• Hardware Brightness (Default: 0.5)
    Maybe it can change the brightness on all your monitors...
  • Red Balance (Default: 1)
  • Green Balance (Default: 1)
  • Blue Balance (Default: 1)
  • Blue Light Filter (Default: False)
    When enabled, reduces the amount of blue light emitted by your displays.
  • Gamma (Default: 2.2)
  • Red Gamma (Default: 2.2)
  • Green Gamma (Default: 2.2)
  • Blue Gamma (Default: 2.2)

Toggle Blue Light Filter (🖵🌙)

Quickly toggle a blue filter for your display to reduce blue light. You can also put the blue light filter on a customizable daily schedule with smooth transitions. For more other display color options, see Display Color Settings.

Settings:
  • Blue Light Filter (Default: False)
    When enabled, reduces the amount of blue light emitted by your displays.
  • Blue Light Filter Strength (Default: 0.5)
    Controls the strength of the blue light filter when toggled.
  • Blue Light Filter Minimum Strength (Default: 0)
    Controls the minimum strength of the blue light filter. When you toggle the blue light filter off, it will actually still remain at this strength. Also, when dynamic mode is enabled, the blue light filter will always have at least this strength no matter what time it is. The transition to and from peak strength will smoothly move between the regular strength and the minimum strength.
  • Blue Light Filter Dynamic Mode (Default: False)
    When enabled, the strength of the blue light filter is dynamically adjusted according to the time to have progressively less blue light towards the end of the day.
  • Blue Light Filter Dynamic Start (Default: 18)
    Time of day when the dynamic blue light filter begins to strengthen. This is a number of hours since midnight, so 18 would be 6pm.
  • Blue Light Filter Dynamic Peak Start (Default: 21)
    Time of day when the dynamic blue light filter reaches full strength. This is a number of hours since midnight, so 21 would be 9pm.
  • Blue Light Filter Dynamic Peak End (Default: 5)
    Time of day when the dynamic blue light filter begins to weaken. This is a number of hours since midnight, so 5 would be 5am.
  • Blue Light Filter Dynamic End (Default: 6)
    Time of day when the dynamic blue light filter resets. This is a number of hours since midnight, so 6 would be 6am.
  • Blue Balance (Default: 1)
  • Blue Gamma (Default: 2.2)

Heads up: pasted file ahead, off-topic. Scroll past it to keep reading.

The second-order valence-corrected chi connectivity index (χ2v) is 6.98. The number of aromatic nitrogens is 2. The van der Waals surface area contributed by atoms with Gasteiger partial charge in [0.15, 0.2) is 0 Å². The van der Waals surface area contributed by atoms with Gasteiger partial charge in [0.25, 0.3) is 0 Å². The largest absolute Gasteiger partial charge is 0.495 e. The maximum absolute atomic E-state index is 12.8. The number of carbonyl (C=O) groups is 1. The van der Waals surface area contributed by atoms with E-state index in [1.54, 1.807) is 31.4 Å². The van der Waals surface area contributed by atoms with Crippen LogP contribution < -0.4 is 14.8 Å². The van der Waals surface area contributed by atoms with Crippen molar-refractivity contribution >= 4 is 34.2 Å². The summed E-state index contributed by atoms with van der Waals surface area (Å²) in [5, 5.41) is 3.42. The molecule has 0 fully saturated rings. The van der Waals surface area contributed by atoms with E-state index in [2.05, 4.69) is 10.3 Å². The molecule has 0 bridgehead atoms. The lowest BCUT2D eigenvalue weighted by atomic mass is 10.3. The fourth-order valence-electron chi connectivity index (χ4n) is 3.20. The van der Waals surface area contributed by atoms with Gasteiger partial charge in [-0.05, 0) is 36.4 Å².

Screen Refresh Rates Quick Set (🖵hz)

Tries to set the refresh rates of all screens to the config value.
  • I added this feature because it can be a pain to individually change refresh rates for multiple monitors. My monitors can be finicky sometimes and changing one monitor can cause another monitor to fall back, so doing all three at the same time increases my success rate.
  • This feature does not create refresh rate overclock profiles. If you want to do this, you should find the option in your graphics driver software. Once you create these profiles, this tool might be able to set them for you.
Settings:
  • Screen Refresh Rate Quick Set Hz (Default: 60)

Screen Split Detection (🖵🖵)

Automatically detect AMD EyeFinity or NVidia Surround and use the information to improve UI element positions and full screen positioning.

Settings:
  • Screen Split Detection (Default: True)
    If enabled, attempts to automatically detect breaks between screens. Nvidia and AMD both produce solutions which allow multiple screens to function as a single screen, so this feature allows this program to be smarter about how it uses screen space in accounting for the screen breaks when they are detected.
  • Virtual Maximize (Default: True)
    When maximizing a single window that is on a virtual split screen, fill the virtual split screen instead of performing a standard operating system maximize operation.
  • Virtual Maximize Group (Default: True)
    When maximizing a window that is part of a group, spread the group's windows over the screen instead of performing a standard operating system maximize operation.
  • Multiple Display DPI Scales (Default: True)
    If enabled, the tool will try to appropriately size its own windows based on your individual monitor DPI settings. The tool will wait until you are done moving a window before it will change the scaling.

Display Off (🖵🔌)

Turns off your monitors.

Settings:
  • Screen Off Delay Milliseconds (Default: 750)
    Keyboard presses and mouse movements can cause the screen to turn back on. This delay allows you to trigger the Screen Off function and then clear your hands before the monitors will go off.

New GUID to Clipboard (GUID📋)

Copies a new GUID (Globally Unique Identifier) to the clipboard.